Stanford Prison Experiment

The Stanford prison experiment started as an experiment that escalated to a severe issue with ethical implications. Two main ethical issues occurred in the experiment. The first one is arresting the participants without consent. Contrary to what the participants signed when applying for participation, the researcher did not give them consent that they would be arrested just like any other wrongdoer. The arrests came as a surprise even though the subjects had signed informed consent forms. It is a breach of ethics when the agreement states something, and the doer does contrary to it. Besides, it was unethical to arrest the subjects, surprisingly, as it could have elicited some other actions while it was just an experiment.

The second ethical issue is about the abuse of the participants. They faced several undeserving cases of abuse, such as being stripped naked, placed in solitary confinement, and sprayed with fire extinguishers (Zimbardo, n.d.). Some even pretended to be freed since they could not stand the abuse. Although the experiment was supposed to depict a real prison scenario, the ‘prisoners’ did not deserve such kind of abuse. Besides, the hypothesis of the experiment was not to test abuse. Furthermore, the issue became more of an ethical issue when the parents and friends of the participants came to visit, and the prison attendants pretended just to depict a clear picture. They acted in a way that they did not act before to paint a clear picture. The experiment going to such an extent of the abuse was unethical.

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Following the Ethical Principles of Psychologists and Code of Conduct” from the APA, there are three ethics that might have been violated. The first one is boundaries and competence, which is standard code 2.0. The ethical guidelines state that researchers can only conduct a study if their level of education, supervised experience, and training is competent (APA, 2002). After the experiment, Phil Zimbardo, the experiment’s lead researcher, admitted that he had insufficient knowledge about prisons when conducting the study (Zimbardo, n.d.). It shows that he clearly violated the APA ethics guidelines.

The second violation is about code 3.04 of avoiding or minimizing harm. This guideline requires researchers to try and avoid harm, or when it is unavoidable, minimize it (APA, 2002). However, what transpired in the experiment is the opposite of what the guideline requires. The participants were abused and subjected to trauma that led to more harm. For example, they were stripped naked, exposed to fire extinguishers gas; some were isolated in confinement, mistreated, and tormented by the guards. By this, they increased the students’ chances of suffering from trauma or other emotional disorders, which is harmful.

Lastly, the experiment violated ethical guideline 8.02, which is informed consent. The guideline states that research participants have the right to participate or withdraw from research participation at will (APA, 2002). This means that the subjects had the right to withdraw at any time, even if the experiment had begun. However, the researcher denied them the rights when he told them they could not withdraw once they started participating. Additionally, the violation also occurred when they were arrested surprisingly without informed consent that it would happen in that manner.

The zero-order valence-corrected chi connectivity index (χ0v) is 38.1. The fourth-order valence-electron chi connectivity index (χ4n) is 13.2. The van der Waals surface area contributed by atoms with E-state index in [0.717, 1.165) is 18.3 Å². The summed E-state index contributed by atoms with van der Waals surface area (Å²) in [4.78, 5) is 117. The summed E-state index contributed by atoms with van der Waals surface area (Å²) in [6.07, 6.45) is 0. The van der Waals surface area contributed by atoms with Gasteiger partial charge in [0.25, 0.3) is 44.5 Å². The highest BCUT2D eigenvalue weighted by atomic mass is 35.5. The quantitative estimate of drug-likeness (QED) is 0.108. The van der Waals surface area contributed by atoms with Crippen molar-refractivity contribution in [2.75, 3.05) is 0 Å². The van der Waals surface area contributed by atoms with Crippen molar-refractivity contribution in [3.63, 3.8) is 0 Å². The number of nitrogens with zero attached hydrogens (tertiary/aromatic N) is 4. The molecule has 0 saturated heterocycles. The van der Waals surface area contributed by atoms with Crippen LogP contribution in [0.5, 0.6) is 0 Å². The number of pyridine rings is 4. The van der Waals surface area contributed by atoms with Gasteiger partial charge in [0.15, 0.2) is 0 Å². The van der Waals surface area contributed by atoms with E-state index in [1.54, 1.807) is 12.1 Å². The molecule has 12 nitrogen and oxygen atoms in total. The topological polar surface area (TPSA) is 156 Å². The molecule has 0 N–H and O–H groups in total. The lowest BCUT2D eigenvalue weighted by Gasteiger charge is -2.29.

Diversity was not taken into consideration in this experiment. Based on the description, participants were selected based on several factors that limit the possibility of diversity inclusion. For example, there were 75 applicants; however, the selected number was 24 in the end (Zimbardo, n.d.). The rest were eliminated based on their psychological ability, medical, drug, and criminal history. The experiment only included students with no psychological problems, disabilities, or crime and drug records. This means that the participants were not diversified because the researcher selected only the ‘perfect’ physically and mentally stable students. Additionally, all of them were men, meaning the researcher was gender-biased. He only selected men, and this could perhaps be that the application was open to men only. Diversity means including both genders, but the experiment included only men.

Lack of diversity would have had research and ethical consequences. Firstly, the research consequences would have caused a hasty generalization of results. For example, the results generalized the results in that it studied prisoners. In the real sense, prisoners constitute both males and females. However, the research only included males but generalized the results into prisoners. It consequently poses an ethical implication of bias and unreliability in the research because it would be unethical to say that prisoners are this or that, while the experiment only involved men. Besides, it only involved physically, and mentally stable men whilst not all prisoners are physically or mentally fit.


If I were the researcher, I would have done two things differently. Firstly, I would have made the study an experiment and not a reality. I would not have made it so severe, because after all, I would not want to paint a negative picture of my study. For example, I would not have allowed the guards to take advantage and torment the prisoners in the manner they did. Research is not meant to be a punishment but rather a test. Secondly, I would have considered diversity inclusion. I would have selected both males and females and included a few people with physical and mental problems. This would have added reliability to the study, and hence, have quality results. Besides, it would have granted diverse populations the privilege or benefits of research.


APA. (2002). Louisiana State Board of Examiners of Psychologists. Zimbardo, P. G. (n.d.). Sta